Kojo Marfo, London

In the Studio

»Anyone can paint but it’s the stories behind the images I create that matter most to me.«

Kojo Marfo is a London-based artist whose paintings tell stories that pose universal questions. He combines the Akan iconography he grew up around in Ghana with Western references from his time in Europe and New York to create dreamlike scenes whose genderless figures transcend both worlds and are accessible to all.

Kojo, how did you arrive at creating art?
Coming to London as a teenager was a turning point for me – I visited lots of galleries and museums and that was the first time I knew I wanted to pursue art as a career. I always enjoyed art classes in school but seeing all those works in real life suddenly made me feel like I could do the same. I considered studying at St Martin’s and had the chance to visit and speak to some professors but higher education wasn’t for me. I thought they would try and mould me as an artist and I don’t like being told what to do – the more people say ‘let’s do this, let’s do that’ I lose a sense of what matters to me.

Where did your drive come from?
I don’t fit into the 9 to 5 thing. So part of the reason I am an artist today is because I couldn’t do any other job. In the early 2000s, when I was starting out I did a lot of retail and customer service jobs to support myself but I usually end up leaving them or being asked to leave because I struggled to fit in. I lived in New York for a couple of years and that was a turning point for me too. Before then, I was only painting in black. But spending time around graffiti artists and seeing how they used bright colours gave me the confidence to do the same – I liked how they used colour to stand out and be remembered.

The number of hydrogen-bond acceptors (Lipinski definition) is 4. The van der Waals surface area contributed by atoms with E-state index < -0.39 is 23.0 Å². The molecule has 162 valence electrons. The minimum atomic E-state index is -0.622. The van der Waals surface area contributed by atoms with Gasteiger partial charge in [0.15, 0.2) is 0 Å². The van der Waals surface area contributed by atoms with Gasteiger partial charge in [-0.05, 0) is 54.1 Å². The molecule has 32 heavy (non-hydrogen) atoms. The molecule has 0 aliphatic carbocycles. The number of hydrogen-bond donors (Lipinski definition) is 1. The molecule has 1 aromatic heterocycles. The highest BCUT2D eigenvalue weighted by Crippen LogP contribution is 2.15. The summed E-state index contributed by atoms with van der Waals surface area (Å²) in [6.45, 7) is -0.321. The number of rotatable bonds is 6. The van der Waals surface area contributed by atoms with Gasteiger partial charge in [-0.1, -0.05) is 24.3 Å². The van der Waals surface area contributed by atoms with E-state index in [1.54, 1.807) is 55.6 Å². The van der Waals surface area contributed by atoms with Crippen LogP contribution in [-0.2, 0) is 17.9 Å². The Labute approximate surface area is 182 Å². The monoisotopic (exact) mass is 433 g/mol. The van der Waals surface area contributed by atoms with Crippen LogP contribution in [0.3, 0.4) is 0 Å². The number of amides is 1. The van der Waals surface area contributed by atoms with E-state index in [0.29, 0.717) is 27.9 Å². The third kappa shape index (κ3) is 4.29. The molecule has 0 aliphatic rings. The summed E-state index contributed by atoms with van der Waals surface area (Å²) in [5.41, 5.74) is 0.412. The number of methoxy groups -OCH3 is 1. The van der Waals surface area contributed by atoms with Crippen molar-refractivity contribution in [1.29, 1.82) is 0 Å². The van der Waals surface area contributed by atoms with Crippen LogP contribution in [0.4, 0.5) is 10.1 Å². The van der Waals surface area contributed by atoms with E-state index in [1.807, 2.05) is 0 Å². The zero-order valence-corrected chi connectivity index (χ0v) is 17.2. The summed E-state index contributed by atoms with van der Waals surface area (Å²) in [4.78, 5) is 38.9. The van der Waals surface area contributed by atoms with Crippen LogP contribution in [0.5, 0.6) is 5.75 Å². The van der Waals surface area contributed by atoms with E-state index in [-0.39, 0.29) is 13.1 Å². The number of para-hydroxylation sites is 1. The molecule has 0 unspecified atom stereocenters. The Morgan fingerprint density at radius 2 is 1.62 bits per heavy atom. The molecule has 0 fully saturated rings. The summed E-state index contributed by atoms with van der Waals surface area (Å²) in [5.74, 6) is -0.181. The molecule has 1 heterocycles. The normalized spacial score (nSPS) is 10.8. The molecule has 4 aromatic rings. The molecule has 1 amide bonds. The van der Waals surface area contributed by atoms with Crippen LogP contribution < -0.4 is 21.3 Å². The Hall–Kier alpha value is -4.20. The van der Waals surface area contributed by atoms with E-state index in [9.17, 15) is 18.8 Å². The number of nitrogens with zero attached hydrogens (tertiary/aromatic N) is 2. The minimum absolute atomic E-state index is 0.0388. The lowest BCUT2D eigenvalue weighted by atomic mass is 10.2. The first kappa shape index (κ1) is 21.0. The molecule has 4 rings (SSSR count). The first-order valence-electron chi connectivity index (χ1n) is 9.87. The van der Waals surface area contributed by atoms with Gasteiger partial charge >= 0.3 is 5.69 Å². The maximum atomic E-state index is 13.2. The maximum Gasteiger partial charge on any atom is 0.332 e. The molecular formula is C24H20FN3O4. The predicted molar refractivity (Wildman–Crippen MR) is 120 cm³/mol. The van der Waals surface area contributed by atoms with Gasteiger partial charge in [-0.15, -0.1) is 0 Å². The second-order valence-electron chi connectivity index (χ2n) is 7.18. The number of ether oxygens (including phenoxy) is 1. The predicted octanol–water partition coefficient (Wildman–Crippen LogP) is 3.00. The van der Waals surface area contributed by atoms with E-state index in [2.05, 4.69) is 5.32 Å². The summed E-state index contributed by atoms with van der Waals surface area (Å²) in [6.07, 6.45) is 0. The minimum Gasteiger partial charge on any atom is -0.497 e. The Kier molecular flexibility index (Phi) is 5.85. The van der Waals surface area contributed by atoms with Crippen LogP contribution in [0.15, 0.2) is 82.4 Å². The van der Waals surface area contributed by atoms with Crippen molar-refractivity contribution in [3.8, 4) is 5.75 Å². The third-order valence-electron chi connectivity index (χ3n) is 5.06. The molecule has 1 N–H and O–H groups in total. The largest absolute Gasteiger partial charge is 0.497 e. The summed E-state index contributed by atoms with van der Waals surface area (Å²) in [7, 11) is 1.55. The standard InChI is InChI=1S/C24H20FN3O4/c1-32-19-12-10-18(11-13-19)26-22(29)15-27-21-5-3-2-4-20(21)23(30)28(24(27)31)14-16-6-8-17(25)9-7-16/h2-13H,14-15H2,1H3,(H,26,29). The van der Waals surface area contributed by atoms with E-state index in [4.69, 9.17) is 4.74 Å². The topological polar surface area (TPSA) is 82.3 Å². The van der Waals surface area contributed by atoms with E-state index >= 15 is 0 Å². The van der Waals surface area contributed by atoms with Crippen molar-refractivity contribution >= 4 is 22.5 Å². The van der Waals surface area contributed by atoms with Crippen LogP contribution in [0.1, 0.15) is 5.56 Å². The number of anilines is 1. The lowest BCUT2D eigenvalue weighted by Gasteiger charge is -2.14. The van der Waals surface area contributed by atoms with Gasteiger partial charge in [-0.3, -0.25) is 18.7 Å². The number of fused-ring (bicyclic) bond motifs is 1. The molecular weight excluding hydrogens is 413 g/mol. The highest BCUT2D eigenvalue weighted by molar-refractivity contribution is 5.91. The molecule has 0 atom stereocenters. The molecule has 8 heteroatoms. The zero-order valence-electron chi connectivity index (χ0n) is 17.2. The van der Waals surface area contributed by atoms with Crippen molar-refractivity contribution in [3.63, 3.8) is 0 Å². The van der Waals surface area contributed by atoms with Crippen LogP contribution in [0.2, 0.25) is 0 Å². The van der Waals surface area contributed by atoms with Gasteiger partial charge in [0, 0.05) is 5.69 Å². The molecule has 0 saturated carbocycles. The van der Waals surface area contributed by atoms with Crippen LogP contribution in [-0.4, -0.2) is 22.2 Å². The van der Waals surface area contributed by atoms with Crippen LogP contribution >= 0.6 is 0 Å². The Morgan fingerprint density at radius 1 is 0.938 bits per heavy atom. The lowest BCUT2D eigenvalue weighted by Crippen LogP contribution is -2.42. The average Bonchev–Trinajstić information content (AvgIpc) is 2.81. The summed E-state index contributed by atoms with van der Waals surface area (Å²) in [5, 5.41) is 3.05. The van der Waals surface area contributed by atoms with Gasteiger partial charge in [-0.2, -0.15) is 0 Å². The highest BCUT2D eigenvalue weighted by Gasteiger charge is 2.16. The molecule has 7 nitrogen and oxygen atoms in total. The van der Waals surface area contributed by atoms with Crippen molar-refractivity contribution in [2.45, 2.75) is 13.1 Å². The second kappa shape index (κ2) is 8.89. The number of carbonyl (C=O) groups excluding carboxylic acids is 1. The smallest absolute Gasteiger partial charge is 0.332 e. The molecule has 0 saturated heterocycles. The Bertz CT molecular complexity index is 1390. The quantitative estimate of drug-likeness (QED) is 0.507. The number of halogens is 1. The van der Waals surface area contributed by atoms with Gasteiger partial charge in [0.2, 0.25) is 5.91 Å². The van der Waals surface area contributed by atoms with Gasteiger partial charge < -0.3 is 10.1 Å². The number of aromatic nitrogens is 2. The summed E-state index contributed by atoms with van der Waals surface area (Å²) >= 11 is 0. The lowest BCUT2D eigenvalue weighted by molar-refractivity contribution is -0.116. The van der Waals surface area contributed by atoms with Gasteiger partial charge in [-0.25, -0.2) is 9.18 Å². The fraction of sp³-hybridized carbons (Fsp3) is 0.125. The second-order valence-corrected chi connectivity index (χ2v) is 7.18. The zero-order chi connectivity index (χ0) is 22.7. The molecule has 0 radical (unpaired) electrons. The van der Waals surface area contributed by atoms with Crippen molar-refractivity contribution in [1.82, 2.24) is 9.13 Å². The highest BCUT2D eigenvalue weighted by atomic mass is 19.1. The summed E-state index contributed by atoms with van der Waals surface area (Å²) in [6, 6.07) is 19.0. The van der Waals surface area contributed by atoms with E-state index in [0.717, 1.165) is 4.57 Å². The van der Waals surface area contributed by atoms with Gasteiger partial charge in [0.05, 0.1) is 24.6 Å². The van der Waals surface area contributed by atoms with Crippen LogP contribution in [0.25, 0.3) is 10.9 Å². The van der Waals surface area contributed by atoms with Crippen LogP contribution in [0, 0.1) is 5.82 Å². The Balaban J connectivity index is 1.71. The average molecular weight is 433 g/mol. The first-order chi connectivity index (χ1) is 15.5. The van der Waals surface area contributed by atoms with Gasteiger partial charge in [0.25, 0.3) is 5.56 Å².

01 Kojo Marfo c Liz Seabrook
02 Kojo Marfo c Liz Seabrook

Is there a particular artistic concern that determines your work?
I want to show people that whatever they are going through in life we are all facing the same issues and problems. My great-grandmother was a traditional healer and I think I have inherited a desire to help people – it informs my practice as an artist and how I live my life. Exploring human conditions is my main focus, as well as conveying my understanding of things and my upbringing.

What is it about making art that's most important to you?
My paintings allow me to say more than just words. There are things that can’t be expressed through speaking and I want to draw the viewer in and to get them to consider things that might not have occurred to them before. Anyone can paint but it’s the stories behind the images I create that matter most to me. Even now I struggle to call myself an artist because I never set out to make money from it. At the beginning of my career, my paintings were about my hometown and upbringing but then at some point, I asked myself ‘how long can you go on just talking about these things? Something has to change.’ Then the political landscape started changing – identity politics suddenly became a very big thing and I thought ‘hey, I can join in’ – I didn’t want to take a stance but to observe and absorb it and then use what I saw to tell stories.

03 Kojo Marfo c Liz Seabrook

How would you describe the art that you do in a few simple words?